Sourdough For Beginners

 

Bake Inexpensive Artisan Bread At Home

I love bread. If I had to limit my diet to a few things, bread would top the list (followed closely by the cole family, the onion family, olive oil, apples, and cheese). Happily, our daily diet must (at least potentially) be the most varied in the history of humanity. I am deeply grateful that I can choose from amongst an incredibly enormous array of foods, including a zillion kinds of bread!

My housemates tend to follow a gluten-free regimen, which these days is a lot less punitive than in former times. Today we can easily find dozens of gluten-free forms of bread, from tortillas and tapioca spring roll wrappers to almond, hazelnut and rice crackers. Although all of them have their place, I must confess that for daily dining, I am sticking with my beloved sourdoughs.

Simple Sourdoughs

Not only are sourdough breads tangy, chewy, and toothsome, they remain fresh far longer than most yeast breads. This makes them especially welcome in single folks’ kitchens; if an aging loaf starts to get a tad tough, a few moments in the toaster restores its texture. Even truly stale sourdough makes fabulous French toast and bread pudding. Sourdough is also the simplest and most forgiving form of artisan baking. If goldrush miners kept sourdough productive in primitive wilderness camps, you can easily do it in a modern kitchen.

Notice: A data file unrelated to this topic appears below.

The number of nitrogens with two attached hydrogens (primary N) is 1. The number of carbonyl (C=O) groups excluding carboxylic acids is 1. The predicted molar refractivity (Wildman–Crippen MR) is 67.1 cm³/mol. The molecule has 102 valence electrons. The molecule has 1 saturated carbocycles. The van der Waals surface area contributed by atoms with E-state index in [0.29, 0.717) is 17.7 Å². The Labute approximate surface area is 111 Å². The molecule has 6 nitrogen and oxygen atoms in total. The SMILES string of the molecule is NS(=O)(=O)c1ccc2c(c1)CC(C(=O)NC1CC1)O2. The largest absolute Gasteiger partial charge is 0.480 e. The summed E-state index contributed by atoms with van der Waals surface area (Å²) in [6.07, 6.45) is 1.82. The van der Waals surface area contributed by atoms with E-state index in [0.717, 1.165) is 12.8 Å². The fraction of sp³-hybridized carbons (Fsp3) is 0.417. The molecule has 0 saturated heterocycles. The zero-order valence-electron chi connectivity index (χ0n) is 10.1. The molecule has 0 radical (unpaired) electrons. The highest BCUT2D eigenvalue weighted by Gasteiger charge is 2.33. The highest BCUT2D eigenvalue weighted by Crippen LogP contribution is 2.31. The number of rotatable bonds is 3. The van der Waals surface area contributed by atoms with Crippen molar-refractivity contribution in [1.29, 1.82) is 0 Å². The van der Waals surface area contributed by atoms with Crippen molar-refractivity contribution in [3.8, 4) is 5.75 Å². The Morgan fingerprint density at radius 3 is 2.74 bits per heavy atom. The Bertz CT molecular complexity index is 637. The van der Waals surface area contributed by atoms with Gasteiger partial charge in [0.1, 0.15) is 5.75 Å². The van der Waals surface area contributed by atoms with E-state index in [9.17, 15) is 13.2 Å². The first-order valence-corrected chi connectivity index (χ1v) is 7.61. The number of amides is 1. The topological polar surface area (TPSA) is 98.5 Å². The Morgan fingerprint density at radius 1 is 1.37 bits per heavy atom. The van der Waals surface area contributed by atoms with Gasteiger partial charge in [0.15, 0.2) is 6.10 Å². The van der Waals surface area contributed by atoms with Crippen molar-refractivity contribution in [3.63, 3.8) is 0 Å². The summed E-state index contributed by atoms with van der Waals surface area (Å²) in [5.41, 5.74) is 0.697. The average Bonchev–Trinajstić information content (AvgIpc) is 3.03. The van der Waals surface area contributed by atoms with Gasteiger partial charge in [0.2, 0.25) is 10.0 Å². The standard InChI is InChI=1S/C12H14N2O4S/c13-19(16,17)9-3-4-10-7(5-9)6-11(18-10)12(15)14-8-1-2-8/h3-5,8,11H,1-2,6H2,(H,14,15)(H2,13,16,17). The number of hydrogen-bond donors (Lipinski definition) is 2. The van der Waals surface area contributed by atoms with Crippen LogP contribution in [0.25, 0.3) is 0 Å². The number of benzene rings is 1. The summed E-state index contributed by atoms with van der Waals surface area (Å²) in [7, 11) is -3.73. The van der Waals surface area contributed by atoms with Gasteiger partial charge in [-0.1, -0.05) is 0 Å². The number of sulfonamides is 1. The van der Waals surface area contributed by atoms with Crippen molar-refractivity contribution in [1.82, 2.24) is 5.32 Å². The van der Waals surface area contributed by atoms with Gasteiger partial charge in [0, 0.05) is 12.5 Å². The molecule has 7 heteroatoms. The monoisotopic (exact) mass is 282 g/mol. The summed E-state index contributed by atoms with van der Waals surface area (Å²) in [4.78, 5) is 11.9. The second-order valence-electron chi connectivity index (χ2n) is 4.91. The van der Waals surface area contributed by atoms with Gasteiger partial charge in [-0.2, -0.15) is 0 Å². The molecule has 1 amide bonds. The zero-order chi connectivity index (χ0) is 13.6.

Many sourdough starters are passed along between neighbors but are easily made at home. If you don’t know any bakers who might share with you, here are my favorite recipes for wheat and rye starters as well as a few of the best of my sourdough breads. Purist’s Rustic Round is totally simple and can be baked in a loaf pan if you prefer. Ann’s All Rye produces a light, tender wheat-free loaf that’s fabulous for sandwiches or toast. Sourdough Waffles are just The Best!

Basic Sourdough Starter

1 cup water
1 cup flour (any)
1-1/4 teaspoons (1 packet) active dry yeast